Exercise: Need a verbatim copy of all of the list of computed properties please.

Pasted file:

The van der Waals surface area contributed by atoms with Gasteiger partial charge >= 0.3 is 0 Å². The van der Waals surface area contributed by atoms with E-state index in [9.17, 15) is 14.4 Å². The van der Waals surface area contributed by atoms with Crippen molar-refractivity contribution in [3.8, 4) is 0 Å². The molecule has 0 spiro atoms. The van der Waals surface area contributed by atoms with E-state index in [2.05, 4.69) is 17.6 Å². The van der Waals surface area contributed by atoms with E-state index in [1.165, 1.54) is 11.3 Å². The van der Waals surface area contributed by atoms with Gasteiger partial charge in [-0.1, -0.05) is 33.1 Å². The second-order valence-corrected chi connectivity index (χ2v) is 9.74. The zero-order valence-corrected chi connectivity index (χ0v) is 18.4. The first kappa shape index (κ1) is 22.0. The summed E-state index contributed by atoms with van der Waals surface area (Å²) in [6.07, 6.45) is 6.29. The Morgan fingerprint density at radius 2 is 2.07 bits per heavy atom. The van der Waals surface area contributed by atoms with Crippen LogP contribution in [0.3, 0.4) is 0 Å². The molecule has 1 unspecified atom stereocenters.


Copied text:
The van der Waals surface area contributed by atoms with Gasteiger partial charge >= 0.3 is 0 Å². The van der Waals surface area contributed by atoms with E-state index in [9.17, 15) is 14.4 Å². The van der Waals surface area contributed by atoms with Crippen molar-refractivity contribution in [3.8, 4) is 0 Å². The molecule has 0 spiro atoms. The van der Waals surface area contributed by atoms with E-state index in [2.05, 4.69) is 17.6 Å². The van der Waals surface area contributed by atoms with E-state index in [1.165, 1.54) is 11.3 Å². The van der Waals surface area contributed by atoms with Gasteiger partial charge in [-0.1, -0.05) is 33.1 Å². The second-order valence-corrected chi connectivity index (χ2v) is 9.74. The zero-order valence-corrected chi connectivity index (χ0v) is 18.4. The first kappa shape index (κ1) is 22.0. The summed E-state index contributed by atoms with van der Waals surface area (Å²) in [6.07, 6.45) is 6.29. The Morgan fingerprint density at radius 2 is 2.07 bits per heavy atom. The van der Waals surface area contributed by atoms with Crippen LogP contribution in [0.3, 0.4) is 0 Å². The molecule has 1 unspecified atom stereocenters.